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Bladder cancer: diagnosis and management

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Last updated:25th Feb 2015

This guideline covers diagnosing and managing bladder cancer in people 18 and above referred from primary care with suspected bladder cancer, and those with newly diagnosed or recurrent bladder (urothelial carcinoma, adenocarcinoma, squamous-cell carcinoma or small-cell carcinoma) or urethral cancer.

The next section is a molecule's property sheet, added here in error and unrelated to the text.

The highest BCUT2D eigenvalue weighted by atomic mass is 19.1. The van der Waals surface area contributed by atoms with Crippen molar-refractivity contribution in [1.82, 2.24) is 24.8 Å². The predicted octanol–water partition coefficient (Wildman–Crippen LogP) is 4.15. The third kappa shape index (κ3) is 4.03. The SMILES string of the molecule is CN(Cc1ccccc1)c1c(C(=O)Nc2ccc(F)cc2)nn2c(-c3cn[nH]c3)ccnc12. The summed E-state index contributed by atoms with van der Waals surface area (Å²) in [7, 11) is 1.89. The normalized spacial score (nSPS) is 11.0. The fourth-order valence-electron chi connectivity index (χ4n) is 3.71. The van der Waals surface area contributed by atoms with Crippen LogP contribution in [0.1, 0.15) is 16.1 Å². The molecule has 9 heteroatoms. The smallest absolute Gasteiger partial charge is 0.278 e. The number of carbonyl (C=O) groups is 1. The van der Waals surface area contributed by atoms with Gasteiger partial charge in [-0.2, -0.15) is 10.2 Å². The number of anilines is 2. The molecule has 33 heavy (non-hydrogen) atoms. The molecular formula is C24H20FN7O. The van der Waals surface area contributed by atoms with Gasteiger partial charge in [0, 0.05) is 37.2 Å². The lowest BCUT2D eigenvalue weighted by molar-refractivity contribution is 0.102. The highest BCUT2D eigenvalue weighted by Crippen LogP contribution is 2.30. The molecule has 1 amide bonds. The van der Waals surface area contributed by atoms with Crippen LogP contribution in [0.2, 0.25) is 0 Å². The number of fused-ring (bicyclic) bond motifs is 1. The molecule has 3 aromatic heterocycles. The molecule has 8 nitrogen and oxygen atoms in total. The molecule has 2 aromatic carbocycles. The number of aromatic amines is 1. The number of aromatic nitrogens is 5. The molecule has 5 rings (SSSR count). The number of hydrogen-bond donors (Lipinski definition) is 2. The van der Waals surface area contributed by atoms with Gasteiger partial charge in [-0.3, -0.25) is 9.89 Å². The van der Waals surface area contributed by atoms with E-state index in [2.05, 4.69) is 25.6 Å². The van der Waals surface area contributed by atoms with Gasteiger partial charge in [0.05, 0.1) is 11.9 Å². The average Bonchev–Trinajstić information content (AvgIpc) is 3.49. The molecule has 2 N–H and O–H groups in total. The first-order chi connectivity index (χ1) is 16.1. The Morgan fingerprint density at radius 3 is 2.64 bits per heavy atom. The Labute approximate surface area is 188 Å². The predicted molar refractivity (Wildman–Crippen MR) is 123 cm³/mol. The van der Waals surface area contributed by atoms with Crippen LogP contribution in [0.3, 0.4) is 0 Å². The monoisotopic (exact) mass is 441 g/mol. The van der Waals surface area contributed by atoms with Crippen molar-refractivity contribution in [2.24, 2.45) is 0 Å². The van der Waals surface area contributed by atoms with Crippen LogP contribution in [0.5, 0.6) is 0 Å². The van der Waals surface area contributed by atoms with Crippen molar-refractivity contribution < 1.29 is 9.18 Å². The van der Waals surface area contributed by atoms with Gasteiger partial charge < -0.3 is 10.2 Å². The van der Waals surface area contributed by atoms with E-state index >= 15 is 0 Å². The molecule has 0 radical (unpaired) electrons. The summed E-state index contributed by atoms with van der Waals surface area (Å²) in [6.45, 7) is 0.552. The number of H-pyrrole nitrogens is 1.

Bladder cancer is the seventh most common cancer in the UK. It is 3–4 times more common in men than in women. In the UK in 2011, it was the fourth most common cancer in men and the thirteenth most common in women. There were 10,399 people diagnosed with bladder cancer and 5081 deaths from bladder cancer in 2011. The majority of cases occur in people aged over 60. The main risk factor for bladder cancer is increasing age, but smoking and exposure to some industrial chemicals also increase risk.

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